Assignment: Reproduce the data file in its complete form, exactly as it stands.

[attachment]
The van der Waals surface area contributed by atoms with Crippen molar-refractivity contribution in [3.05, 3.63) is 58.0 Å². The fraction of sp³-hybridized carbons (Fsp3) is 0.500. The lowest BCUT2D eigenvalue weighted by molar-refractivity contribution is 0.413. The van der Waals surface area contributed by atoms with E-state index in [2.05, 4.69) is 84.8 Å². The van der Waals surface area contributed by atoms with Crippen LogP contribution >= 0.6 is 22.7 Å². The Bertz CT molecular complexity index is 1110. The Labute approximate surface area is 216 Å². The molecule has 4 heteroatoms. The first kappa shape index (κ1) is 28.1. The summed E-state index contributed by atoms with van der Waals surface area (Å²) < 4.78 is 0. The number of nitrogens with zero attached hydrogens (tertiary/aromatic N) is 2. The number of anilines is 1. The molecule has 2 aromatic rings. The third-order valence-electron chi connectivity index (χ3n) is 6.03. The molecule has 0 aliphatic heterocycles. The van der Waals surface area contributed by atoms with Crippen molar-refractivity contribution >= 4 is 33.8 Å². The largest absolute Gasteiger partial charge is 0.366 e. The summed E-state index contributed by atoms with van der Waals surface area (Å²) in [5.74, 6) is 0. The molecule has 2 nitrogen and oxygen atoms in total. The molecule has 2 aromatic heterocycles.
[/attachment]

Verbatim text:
The van der Waals surface area contributed by atoms with Crippen molar-refractivity contribution in [3.05, 3.63) is 58.0 Å². The fraction of sp³-hybridized carbons (Fsp3) is 0.500. The lowest BCUT2D eigenvalue weighted by molar-refractivity contribution is 0.413. The van der Waals surface area contributed by atoms with E-state index in [2.05, 4.69) is 84.8 Å². The van der Waals surface area contributed by atoms with Crippen LogP contribution >= 0.6 is 22.7 Å². The Bertz CT molecular complexity index is 1110. The Labute approximate surface area is 216 Å². The molecule has 4 heteroatoms. The first kappa shape index (κ1) is 28.1. The summed E-state index contributed by atoms with van der Waals surface area (Å²) < 4.78 is 0. The number of nitrogens with zero attached hydrogens (tertiary/aromatic N) is 2. The number of anilines is 1. The molecule has 2 aromatic rings. The third-order valence-electron chi connectivity index (χ3n) is 6.03. The molecule has 0 aliphatic heterocycles. The van der Waals surface area contributed by atoms with Crippen molar-refractivity contribution >= 4 is 33.8 Å². The largest absolute Gasteiger partial charge is 0.366 e. The summed E-state index contributed by atoms with van der Waals surface area (Å²) in [5.74, 6) is 0. The molecule has 2 nitrogen and oxygen atoms in total. The molecule has 2 aromatic heterocycles.